OP Stack
Fault Proofs

OP-Challenger Explainer

The op-challenger operates as the honest actor in the fault dispute system and defends the chain by securing the OptimismPortal and ensuring the game always resolves to the correct state of the chain. For verifying the legitimacy of claims, op-challenger relies on a synced, trusted rollup node as well as a trace provider (e.g., Cannon).

Specifically, op-challenger performs the following actions:

  • monitors and interacts with dispute games
  • defends valid output root proposals
  • challenges invalid output root proposals
  • assists op-proposer by resolving claims and games once chess clocks expire
  • claims paid out bonds for both the challenger and proposer


This diagram illustrates how op-challenger monitors dispute games, defends valid proposals, and challenges invalid ones. It also shows its interaction with the op-proposer in resolving claims.


The cannon and op-program executables are run in the op-challenger docker container as sub-processes when required to generate game trace data.

Fault Detection Responses

op-challenger assesses each claim's validity, countering only those deemed invalid, following this logic:

  1. If the trusted node agrees with the output, op-challenger takes no action. An honest challenger does nothing because there are no claims it disagrees with. It continues to monitor the game in case someone posts a counter-claim to the valid root claim, in which case the challenger will participate in the game to defend the proposal.
  2. If the trusted node disagrees, op-challenger posts a counter-claim to challenge the proposed output. In contrast to the above, an honest challenger aims to delete any output roots that its trusted node disagrees with in order to claim the bond attached to it. The honest challenger assumes that their rollup node is synced to the canonical state and that the fault proof program is correct, so it is willing to put its money on the line to counter any faults.

Fault Dispute Game Responses

op-challenger iterates through claims as stored in the contract, ensuring ancestors are processed before their descendants. For each claim, the honest challenger determines and tracks the set of honest responses to all claims, regardless of whether that response already exists in the full game state.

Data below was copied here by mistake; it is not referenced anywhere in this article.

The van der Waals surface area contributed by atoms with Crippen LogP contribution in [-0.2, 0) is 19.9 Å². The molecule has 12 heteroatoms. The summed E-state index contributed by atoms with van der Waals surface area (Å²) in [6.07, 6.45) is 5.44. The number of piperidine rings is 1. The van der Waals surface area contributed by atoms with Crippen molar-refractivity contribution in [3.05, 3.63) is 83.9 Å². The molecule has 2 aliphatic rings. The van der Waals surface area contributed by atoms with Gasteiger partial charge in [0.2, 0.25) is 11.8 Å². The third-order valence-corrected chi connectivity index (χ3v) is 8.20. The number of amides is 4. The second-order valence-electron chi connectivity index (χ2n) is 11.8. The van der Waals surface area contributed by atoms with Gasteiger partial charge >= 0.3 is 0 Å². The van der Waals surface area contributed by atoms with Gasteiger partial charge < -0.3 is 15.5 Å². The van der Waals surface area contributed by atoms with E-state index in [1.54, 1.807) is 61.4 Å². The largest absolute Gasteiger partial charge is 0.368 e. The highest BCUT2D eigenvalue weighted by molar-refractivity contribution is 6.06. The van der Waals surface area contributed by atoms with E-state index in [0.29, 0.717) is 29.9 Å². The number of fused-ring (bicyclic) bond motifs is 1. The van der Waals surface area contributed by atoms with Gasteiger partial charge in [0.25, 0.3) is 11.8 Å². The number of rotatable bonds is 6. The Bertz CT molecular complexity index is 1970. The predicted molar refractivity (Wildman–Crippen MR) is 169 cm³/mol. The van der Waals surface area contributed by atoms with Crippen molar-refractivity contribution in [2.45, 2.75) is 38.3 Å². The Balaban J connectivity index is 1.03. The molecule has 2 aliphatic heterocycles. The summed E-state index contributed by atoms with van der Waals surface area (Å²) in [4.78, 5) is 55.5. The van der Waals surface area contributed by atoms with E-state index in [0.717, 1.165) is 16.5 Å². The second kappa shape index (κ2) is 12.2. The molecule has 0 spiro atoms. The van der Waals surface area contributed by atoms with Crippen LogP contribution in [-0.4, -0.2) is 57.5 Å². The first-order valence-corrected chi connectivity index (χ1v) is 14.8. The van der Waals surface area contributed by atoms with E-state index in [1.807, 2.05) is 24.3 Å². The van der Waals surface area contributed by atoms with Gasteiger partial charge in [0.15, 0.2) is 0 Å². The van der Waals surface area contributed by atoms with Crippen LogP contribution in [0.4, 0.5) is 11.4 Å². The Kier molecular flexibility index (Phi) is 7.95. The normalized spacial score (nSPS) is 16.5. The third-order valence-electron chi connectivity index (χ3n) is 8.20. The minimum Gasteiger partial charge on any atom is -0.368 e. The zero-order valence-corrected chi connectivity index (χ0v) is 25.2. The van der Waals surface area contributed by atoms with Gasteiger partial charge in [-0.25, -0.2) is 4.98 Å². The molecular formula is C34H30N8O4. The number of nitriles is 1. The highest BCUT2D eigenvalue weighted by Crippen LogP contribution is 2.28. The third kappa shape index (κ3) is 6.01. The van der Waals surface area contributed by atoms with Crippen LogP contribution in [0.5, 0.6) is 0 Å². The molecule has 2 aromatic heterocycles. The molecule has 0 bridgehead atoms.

Root Claim

The root claim is considered to be an honest claim if and only if it has a state witness Hash (opens in a new tab) that agrees with the honest challenger's state witness hash for the root claim.

Counter Claims

When a new claim is made in a dispute game, the honest challenger processes it and performs a response. The honest challenger should counter a claim if and only if:

  1. The claim is a child of a claim in the set of honest responses
  2. The set of honest responses, contains a sibling to the claim with a trace index greater than or equal to the claim's trace index

This implies the honest challenger never counters its own claim, since there is at most one honest counter to each claim, so an honest claim never has an honest sibling.

Possible Moves

The challenger monitors each game as new claims are added and reacts according to the honest actor algorithm (opens in a new tab) to defend valid proposals and invalidate invalid proposals. A move is a challenge against an existing claim and must include an alternate claim asserting a different trace (e.g., attack, defend, or step).

Challenger Moves flow

See the specs (opens in a new tab) for the full scope of the honest actor algorithm.


When one side of a FaultDisputeGame's chess clock runs out, the honest challenger's responsibility is to resolve each claim in the game by calling the resolveClaim function on the FaultDisputeGame contract. Once the root claim's subgame is resolved, the challenger then finally calls the resolve function to resolve the entire game.

The FaultDisputeGame does not put a time cap on resolution - because of the liveness assumption on honest challengers and the bonds attached to the claims they've countered, challengers are economically motivated to resolve the game quickly, thereby liquidating their funds and securing rewards.

Next Steps